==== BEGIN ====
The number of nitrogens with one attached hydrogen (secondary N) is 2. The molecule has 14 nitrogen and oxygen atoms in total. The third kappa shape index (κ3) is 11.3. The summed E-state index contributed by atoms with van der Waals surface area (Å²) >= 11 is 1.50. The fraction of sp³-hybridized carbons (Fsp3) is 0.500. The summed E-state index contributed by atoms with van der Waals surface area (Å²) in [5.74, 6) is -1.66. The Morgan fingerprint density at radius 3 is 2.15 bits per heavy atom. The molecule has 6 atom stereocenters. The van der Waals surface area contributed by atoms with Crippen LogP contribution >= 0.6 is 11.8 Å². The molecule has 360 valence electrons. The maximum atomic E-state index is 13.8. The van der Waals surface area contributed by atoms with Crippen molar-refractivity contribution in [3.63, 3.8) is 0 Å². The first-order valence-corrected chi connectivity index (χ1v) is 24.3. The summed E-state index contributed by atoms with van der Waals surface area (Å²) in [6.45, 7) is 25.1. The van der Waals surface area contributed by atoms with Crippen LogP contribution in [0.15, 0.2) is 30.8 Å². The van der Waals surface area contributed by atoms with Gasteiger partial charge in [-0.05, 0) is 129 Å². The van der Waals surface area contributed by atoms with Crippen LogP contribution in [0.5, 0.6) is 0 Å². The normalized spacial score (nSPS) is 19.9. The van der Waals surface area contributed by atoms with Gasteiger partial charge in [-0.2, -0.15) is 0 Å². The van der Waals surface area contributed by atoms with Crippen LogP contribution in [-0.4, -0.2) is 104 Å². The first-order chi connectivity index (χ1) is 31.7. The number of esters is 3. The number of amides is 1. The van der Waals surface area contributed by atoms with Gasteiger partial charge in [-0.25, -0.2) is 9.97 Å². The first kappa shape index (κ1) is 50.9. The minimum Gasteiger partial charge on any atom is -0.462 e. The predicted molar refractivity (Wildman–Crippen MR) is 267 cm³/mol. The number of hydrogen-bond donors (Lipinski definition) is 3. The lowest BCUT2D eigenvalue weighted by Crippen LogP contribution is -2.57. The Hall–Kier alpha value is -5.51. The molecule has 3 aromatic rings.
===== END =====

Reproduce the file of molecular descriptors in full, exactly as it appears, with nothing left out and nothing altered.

The number of nitrogens with one attached hydrogen (secondary N) is 2. The molecule has 14 nitrogen and oxygen atoms in total. The third kappa shape index (κ3) is 11.3. The summed E-state index contributed by atoms with van der Waals surface area (Å²) >= 11 is 1.50. The fraction of sp³-hybridized carbons (Fsp3) is 0.500. The summed E-state index contributed by atoms with van der Waals surface area (Å²) in [5.74, 6) is -1.66. The Morgan fingerprint density at radius 3 is 2.15 bits per heavy atom. The molecule has 6 atom stereocenters. The van der Waals surface area contributed by atoms with Crippen LogP contribution >= 0.6 is 11.8 Å². The molecule has 360 valence electrons. The maximum atomic E-state index is 13.8. The van der Waals surface area contributed by atoms with Crippen molar-refractivity contribution in [3.63, 3.8) is 0 Å². The first-order valence-corrected chi connectivity index (χ1v) is 24.3. The summed E-state index contributed by atoms with van der Waals surface area (Å²) in [6.45, 7) is 25.1. The van der Waals surface area contributed by atoms with Crippen LogP contribution in [0.15, 0.2) is 30.8 Å². The van der Waals surface area contributed by atoms with Gasteiger partial charge in [-0.05, 0) is 129 Å². The van der Waals surface area contributed by atoms with Crippen LogP contribution in [0.5, 0.6) is 0 Å². The normalized spacial score (nSPS) is 19.9. The van der Waals surface area contributed by atoms with Gasteiger partial charge in [-0.2, -0.15) is 0 Å². The van der Waals surface area contributed by atoms with Crippen LogP contribution in [-0.4, -0.2) is 104 Å². The first-order chi connectivity index (χ1) is 31.7. The number of esters is 3. The number of amides is 1. The van der Waals surface area contributed by atoms with Gasteiger partial charge in [-0.25, -0.2) is 9.97 Å². The first kappa shape index (κ1) is 50.9. The minimum Gasteiger partial charge on any atom is -0.462 e. The predicted molar refractivity (Wildman–Crippen MR) is 267 cm³/mol. The number of hydrogen-bond donors (Lipinski definition) is 3. The lowest BCUT2D eigenvalue weighted by Crippen LogP contribution is -2.57. The Hall–Kier alpha value is -5.51. The molecule has 3 aromatic rings.